Since Tagore has seen and depicted women in close connection with Nature, it would be pertinent at this juncture to examine his attitude towards Nature. Tagore reveals that Nature is a living presence for the Indians. The first civilisations took root in the lap of Nature in the forests which were later cleared for cultivation. It was also to the forests that the ancient seers departed for meditation and enlightenment. In the ancient Sanskrit classics of India, for example, the ashram of Shakuntala and the Chitrakoot forest of Rama were abodes where people lived in close communion with Nature, away from the treachery and intrigues of the Court. Unlike in many Western classics, Nature was never depicted as hostile. In Western classics Tagore intuitively notes ‘the gulf between Nature and human nature owing to the tradition of … (their) race and time’ (38). Even in Milton’s Paradise Lost though the animals are described as living in amity and peace among themselves, there is no communion between them and man:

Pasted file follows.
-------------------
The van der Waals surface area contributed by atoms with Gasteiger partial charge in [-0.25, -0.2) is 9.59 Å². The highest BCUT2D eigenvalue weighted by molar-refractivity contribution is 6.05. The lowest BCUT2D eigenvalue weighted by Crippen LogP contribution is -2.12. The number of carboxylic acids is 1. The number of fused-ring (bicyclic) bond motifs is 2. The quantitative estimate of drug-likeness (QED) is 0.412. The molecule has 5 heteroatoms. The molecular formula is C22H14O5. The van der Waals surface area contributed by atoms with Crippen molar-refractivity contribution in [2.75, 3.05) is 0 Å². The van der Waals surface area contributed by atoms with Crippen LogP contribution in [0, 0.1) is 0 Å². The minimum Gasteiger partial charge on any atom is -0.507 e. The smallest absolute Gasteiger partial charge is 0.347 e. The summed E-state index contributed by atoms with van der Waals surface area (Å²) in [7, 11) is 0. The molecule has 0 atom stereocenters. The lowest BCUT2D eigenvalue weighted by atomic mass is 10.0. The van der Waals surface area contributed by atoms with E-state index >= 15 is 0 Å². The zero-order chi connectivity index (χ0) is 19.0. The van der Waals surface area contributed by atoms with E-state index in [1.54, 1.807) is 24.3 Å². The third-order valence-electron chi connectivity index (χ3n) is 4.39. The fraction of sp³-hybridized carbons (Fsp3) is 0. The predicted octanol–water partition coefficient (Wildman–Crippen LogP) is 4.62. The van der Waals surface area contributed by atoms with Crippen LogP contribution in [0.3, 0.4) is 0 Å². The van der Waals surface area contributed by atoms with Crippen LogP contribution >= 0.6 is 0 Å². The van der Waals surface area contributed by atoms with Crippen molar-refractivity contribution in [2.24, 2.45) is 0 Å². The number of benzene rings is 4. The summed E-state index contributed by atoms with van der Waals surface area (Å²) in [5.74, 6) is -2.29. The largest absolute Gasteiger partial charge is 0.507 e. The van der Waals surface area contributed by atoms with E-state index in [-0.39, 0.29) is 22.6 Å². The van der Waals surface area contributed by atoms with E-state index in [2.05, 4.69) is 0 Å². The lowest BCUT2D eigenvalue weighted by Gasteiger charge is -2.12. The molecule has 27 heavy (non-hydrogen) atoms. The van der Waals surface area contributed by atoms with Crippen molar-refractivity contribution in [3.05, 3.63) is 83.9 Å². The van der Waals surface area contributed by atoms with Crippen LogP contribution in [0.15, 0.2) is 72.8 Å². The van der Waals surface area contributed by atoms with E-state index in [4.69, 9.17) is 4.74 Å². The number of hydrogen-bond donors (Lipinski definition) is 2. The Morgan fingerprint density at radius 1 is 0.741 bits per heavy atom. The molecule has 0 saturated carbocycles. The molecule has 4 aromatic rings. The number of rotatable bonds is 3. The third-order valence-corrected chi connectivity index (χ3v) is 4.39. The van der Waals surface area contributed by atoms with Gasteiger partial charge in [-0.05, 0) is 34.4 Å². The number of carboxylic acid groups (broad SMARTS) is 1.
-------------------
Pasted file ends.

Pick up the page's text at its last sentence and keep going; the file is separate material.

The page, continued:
They were created for man’s enjoyment; man was their lord and master. We find no trace of the love between the first man and woman gradually surpassing themselves and overflowing to the rest of the creation, such as we find in the love-scene in Kumarasambhava and Shakuntala. In the seclusion of the bower, where the first man and woman rested, the garden of Paradise – Bird, beast, insect or worm, Dust enter none, such was their awe of man. (38)